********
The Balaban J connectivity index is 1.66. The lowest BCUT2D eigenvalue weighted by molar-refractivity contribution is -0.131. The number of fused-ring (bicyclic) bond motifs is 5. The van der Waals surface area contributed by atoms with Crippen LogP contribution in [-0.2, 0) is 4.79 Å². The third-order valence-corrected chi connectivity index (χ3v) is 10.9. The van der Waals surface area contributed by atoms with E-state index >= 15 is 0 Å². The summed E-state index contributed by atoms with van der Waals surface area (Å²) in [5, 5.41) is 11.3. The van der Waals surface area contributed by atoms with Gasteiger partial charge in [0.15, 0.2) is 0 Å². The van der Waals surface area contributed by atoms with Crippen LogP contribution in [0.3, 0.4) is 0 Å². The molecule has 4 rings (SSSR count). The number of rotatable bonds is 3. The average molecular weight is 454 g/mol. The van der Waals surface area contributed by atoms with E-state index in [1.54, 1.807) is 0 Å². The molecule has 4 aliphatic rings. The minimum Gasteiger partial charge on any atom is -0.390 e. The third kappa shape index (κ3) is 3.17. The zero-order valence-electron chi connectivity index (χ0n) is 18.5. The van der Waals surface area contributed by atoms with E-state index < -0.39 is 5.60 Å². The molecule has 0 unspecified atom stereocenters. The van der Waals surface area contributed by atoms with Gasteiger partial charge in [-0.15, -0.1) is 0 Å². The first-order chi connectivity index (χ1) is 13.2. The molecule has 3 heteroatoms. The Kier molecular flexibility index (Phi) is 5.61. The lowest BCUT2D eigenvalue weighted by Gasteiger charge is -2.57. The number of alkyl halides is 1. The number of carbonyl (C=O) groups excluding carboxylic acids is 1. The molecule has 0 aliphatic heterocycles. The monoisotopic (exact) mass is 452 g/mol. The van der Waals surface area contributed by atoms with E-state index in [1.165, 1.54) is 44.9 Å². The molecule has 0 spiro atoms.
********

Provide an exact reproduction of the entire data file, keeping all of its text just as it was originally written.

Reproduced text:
The Balaban J connectivity index is 1.66. The lowest BCUT2D eigenvalue weighted by molar-refractivity contribution is -0.131. The number of fused-ring (bicyclic) bond motifs is 5. The van der Waals surface area contributed by atoms with Crippen LogP contribution in [-0.2, 0) is 4.79 Å². The third-order valence-corrected chi connectivity index (χ3v) is 10.9. The van der Waals surface area contributed by atoms with E-state index >= 15 is 0 Å². The summed E-state index contributed by atoms with van der Waals surface area (Å²) in [5, 5.41) is 11.3. The van der Waals surface area contributed by atoms with Gasteiger partial charge in [0.15, 0.2) is 0 Å². The van der Waals surface area contributed by atoms with Crippen LogP contribution in [0.3, 0.4) is 0 Å². The molecule has 4 rings (SSSR count). The number of rotatable bonds is 3. The average molecular weight is 454 g/mol. The van der Waals surface area contributed by atoms with E-state index in [1.54, 1.807) is 0 Å². The molecule has 4 aliphatic rings. The minimum Gasteiger partial charge on any atom is -0.390 e. The third kappa shape index (κ3) is 3.17. The zero-order valence-electron chi connectivity index (χ0n) is 18.5. The van der Waals surface area contributed by atoms with E-state index < -0.39 is 5.60 Å². The molecule has 0 unspecified atom stereocenters. The van der Waals surface area contributed by atoms with Gasteiger partial charge in [-0.15, -0.1) is 0 Å². The first-order chi connectivity index (χ1) is 13.2. The molecule has 3 heteroatoms. The Kier molecular flexibility index (Phi) is 5.61. The lowest BCUT2D eigenvalue weighted by Gasteiger charge is -2.57. The number of alkyl halides is 1. The number of carbonyl (C=O) groups excluding carboxylic acids is 1. The molecule has 0 aliphatic heterocycles. The monoisotopic (exact) mass is 452 g/mol. The van der Waals surface area contributed by atoms with E-state index in [1.165, 1.54) is 44.9 Å². The molecule has 0 spiro atoms.